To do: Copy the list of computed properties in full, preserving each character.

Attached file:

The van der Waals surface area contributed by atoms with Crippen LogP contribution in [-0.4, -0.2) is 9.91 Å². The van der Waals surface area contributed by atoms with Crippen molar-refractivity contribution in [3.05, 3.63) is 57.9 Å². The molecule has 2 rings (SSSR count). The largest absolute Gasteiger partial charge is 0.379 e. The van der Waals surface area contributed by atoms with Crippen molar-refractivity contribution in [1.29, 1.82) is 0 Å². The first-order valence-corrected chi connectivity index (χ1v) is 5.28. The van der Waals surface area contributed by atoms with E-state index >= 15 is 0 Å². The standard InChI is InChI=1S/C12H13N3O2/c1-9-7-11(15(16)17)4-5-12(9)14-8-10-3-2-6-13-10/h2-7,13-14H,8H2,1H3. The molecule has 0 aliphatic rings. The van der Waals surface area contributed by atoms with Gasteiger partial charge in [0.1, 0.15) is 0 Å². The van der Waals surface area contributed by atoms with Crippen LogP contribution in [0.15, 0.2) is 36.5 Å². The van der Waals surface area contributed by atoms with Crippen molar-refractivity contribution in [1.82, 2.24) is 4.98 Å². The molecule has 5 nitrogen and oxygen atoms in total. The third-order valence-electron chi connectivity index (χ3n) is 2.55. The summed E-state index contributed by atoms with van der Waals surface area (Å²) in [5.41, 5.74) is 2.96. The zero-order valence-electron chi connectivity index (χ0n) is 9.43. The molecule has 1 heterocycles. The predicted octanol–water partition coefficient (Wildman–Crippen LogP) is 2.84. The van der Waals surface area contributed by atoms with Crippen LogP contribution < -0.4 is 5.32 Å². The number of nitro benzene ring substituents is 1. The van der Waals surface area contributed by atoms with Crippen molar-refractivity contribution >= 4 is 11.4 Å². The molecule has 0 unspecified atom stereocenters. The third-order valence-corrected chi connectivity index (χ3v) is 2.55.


The van der Waals surface area contributed by atoms with Crippen LogP contribution in [-0.4, -0.2) is 9.91 Å². The van der Waals surface area contributed by atoms with Crippen molar-refractivity contribution in [3.05, 3.63) is 57.9 Å². The molecule has 2 rings (SSSR count). The largest absolute Gasteiger partial charge is 0.379 e. The van der Waals surface area contributed by atoms with Crippen molar-refractivity contribution in [1.29, 1.82) is 0 Å². The first-order valence-corrected chi connectivity index (χ1v) is 5.28. The van der Waals surface area contributed by atoms with E-state index >= 15 is 0 Å². The standard InChI is InChI=1S/C12H13N3O2/c1-9-7-11(15(16)17)4-5-12(9)14-8-10-3-2-6-13-10/h2-7,13-14H,8H2,1H3. The molecule has 0 aliphatic rings. The van der Waals surface area contributed by atoms with Gasteiger partial charge in [0.1, 0.15) is 0 Å². The van der Waals surface area contributed by atoms with Crippen LogP contribution in [0.15, 0.2) is 36.5 Å². The van der Waals surface area contributed by atoms with Crippen molar-refractivity contribution in [1.82, 2.24) is 4.98 Å². The molecule has 5 nitrogen and oxygen atoms in total. The third-order valence-electron chi connectivity index (χ3n) is 2.55. The summed E-state index contributed by atoms with van der Waals surface area (Å²) in [5.41, 5.74) is 2.96. The zero-order valence-electron chi connectivity index (χ0n) is 9.43. The molecule has 1 heterocycles. The predicted octanol–water partition coefficient (Wildman–Crippen LogP) is 2.84. The van der Waals surface area contributed by atoms with Crippen LogP contribution < -0.4 is 5.32 Å². The number of nitro benzene ring substituents is 1. The van der Waals surface area contributed by atoms with Crippen molar-refractivity contribution >= 4 is 11.4 Å². The molecule has 0 unspecified atom stereocenters. The third-order valence-corrected chi connectivity index (χ3v) is 2.55.